More than 45,000 attacks recorded in countries including the UK, Russia, India and China may have originated with theft of ‘cyber weapons’ from the NSA
The attack hit England’s National Health Service (NHS) on Friday, locking staff out of their computers and forcing some hospitals to divert patients. Photograph: Carl Court/Getty Images
A ransomware cyber-attack that may have originated from the theft of “cyber weapons” linked to the US government has hobbled hospitals in England and spread to countries across the world.
Security researchers with Kasperksy Lab have recorded more than 45,000 attacks in 74 countries, including the UK, Russia, Ukraine, India, China, Italy, and Egypt. In Spain, major companies including telecommunications firm Telefonica were infected.
NHS services hit in global cyber-attack across 12 countries
By Friday evening, the ransomware had spread to the United States and South America, though Europe and Russia remained the hardest hit, according to security researchers Malware Hunter Team. The Russian interior ministry says about 1,000 computers have been affected.
Markus Jakobsson, chief scientist with security firm Agari, said that the attack was “scattershot” rather than targeted.
“It’s a very broad spread,” Jakobsson said, noting that the ransom demand is “relatively small”.
“This is not an attack that was meant for large institutions. It was meant for anyone who got it.”
The malware was made available online on 14 April through a dump by a group called Shadow Brokers, which claimed last year to have stolen a cache of “cyber weapons” from the National Security Agency (NSA). At the time, there was skepticism about whether the group was exaggerating the scale of its hack.
On Twitter, whistleblower Edward Snowden blamed the NSA.
“If @NSAGov had privately disclosed the flaw used to attack hospitals when they *found* it, not when they lost it, this may not have happened,” he said.
“It’s very easy for someone to say that, but the reality is the US government isn’t the only one that has a stockpile of exploits they are leveraging to protect the nation,” said Jay Kaplan, CEO of Synack, who formerly worked at the NSA.
“It’s this constant tug of war. Do you let intelligence agencies continue to take advantage of vulnerabilities to fight terrorists or do you give it to the vendors and fix them?”
The NSA is among many government agencies around the world to collect cyber weapons and vulnerabilities in popular operating systems and software so they can use them to carry out intelligence gathering or engage in cyberwarfare. The agency did not immediately respond to a request for comment.
Ransomware is a type of malware that encrypts a user’s data, then demands payment in exchange for unlocking the data. This attack was caused by a bug called “WanaCrypt0r 2.0” or WannaCry, that exploits a vulnerability in Windows. Microsoft released a patch (a software update that fixes the problem) for the flaw in March, but computers that have not installed the security update remain vulnerable.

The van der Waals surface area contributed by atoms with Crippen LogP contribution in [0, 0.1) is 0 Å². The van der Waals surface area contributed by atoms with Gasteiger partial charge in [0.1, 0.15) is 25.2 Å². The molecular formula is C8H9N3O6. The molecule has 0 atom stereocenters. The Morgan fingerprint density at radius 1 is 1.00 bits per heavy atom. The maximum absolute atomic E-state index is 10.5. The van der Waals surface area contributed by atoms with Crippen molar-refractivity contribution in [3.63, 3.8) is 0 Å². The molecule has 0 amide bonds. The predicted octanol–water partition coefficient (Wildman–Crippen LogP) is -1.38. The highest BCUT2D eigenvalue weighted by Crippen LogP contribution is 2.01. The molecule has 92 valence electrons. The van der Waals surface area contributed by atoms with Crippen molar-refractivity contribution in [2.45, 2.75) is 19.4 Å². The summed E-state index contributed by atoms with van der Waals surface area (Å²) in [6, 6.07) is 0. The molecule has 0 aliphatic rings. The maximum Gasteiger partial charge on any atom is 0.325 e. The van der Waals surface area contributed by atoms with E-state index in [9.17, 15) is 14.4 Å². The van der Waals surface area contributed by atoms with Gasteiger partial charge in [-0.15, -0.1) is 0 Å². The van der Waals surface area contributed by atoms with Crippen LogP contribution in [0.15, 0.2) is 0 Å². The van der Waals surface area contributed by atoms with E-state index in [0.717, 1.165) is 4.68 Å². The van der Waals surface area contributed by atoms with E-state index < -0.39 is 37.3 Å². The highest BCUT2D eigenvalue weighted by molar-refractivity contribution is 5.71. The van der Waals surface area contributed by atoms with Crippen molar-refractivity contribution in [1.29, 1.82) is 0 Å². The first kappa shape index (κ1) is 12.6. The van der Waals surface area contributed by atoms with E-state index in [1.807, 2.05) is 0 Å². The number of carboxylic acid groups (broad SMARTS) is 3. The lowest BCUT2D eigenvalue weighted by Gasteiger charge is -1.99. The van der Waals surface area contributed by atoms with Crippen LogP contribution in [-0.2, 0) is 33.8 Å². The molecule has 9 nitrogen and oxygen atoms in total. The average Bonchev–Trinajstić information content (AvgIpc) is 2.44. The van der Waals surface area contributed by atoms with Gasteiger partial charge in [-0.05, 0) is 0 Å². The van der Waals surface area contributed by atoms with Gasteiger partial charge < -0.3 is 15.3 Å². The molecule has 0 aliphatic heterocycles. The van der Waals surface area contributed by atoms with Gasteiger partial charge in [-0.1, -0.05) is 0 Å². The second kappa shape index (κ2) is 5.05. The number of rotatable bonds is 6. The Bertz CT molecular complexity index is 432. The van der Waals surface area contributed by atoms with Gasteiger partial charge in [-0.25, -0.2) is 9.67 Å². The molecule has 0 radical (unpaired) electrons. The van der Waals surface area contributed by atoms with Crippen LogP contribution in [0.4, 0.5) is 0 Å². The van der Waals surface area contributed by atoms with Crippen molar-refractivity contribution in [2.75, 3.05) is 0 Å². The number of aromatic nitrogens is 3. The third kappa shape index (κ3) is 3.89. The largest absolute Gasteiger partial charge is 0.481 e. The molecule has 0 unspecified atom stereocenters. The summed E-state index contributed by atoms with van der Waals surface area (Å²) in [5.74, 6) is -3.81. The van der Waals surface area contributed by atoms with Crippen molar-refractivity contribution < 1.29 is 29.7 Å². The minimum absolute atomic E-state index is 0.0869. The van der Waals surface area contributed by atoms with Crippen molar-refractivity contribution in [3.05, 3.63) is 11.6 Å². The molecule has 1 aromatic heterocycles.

“This was eminently predictable in lots of ways,” said Ryan Kalember from cybersecurity firm Proofpoint. “As soon as the Shadow Brokers dump came out everyone [in the security industry] realized that a lot of people wouldn’t be able to install a patch, especially if they used an operating system like Windows XP [which many NHS computers still use], for which there is no patch.”
The ransomware demands users pay $300 worth of cryptocurrency Bitcoin to retrieve their files, though it warns that the “payment will be raised” after a certain amount of time. Translations of the ransom message in 28 languages are included. The malware spreads through email.
“Attacks with language support show a progressive increase of the threat level,” Jakobsson said.
The attack hit England’s National Health Service (NHS) on Friday, locking staff out of their computers and forcing some hospitals to divert patients.
“The attack against the NHS demonstrates that cyber-attacks can quite literally have life and death consequences,” said Mike Viscuso, chief techology officer of security firm Carbon Black. “When patients’ lives are at stake, there is no time for finger pointing but this attack serves as an additional clarion call that healthcare organizations must make cybersecurity a priority, lest they encounter a scenario where lives are risked.”
Ransomware attacks are on the rise. Security company SonicWall, which studies cyberthreats, saw ransomware attacks rise 167 times in 2016 compared to 2015.
“Ransomware attacks everyone, but industry verticals that rely on legacy systems are especially vulnerable,” said Dmitriy Ayrapetov, executive director at SonicWall.
A Los Angeles hospital paid $17,000 in bitcoin to ransomware hackers last year, after a cyber-attack locked doctors and nurses out of their computer system for days.
Jakobsson said that the concentration of the attack in Russia suggested that the attack originated in Russia. Since the malware spreads by email, the level of penetration in Russia could be a sign that the criminals had access to a large database of Russian email addresses.
However, Jakobsson warned that the origin of the attack remains unconfirmed.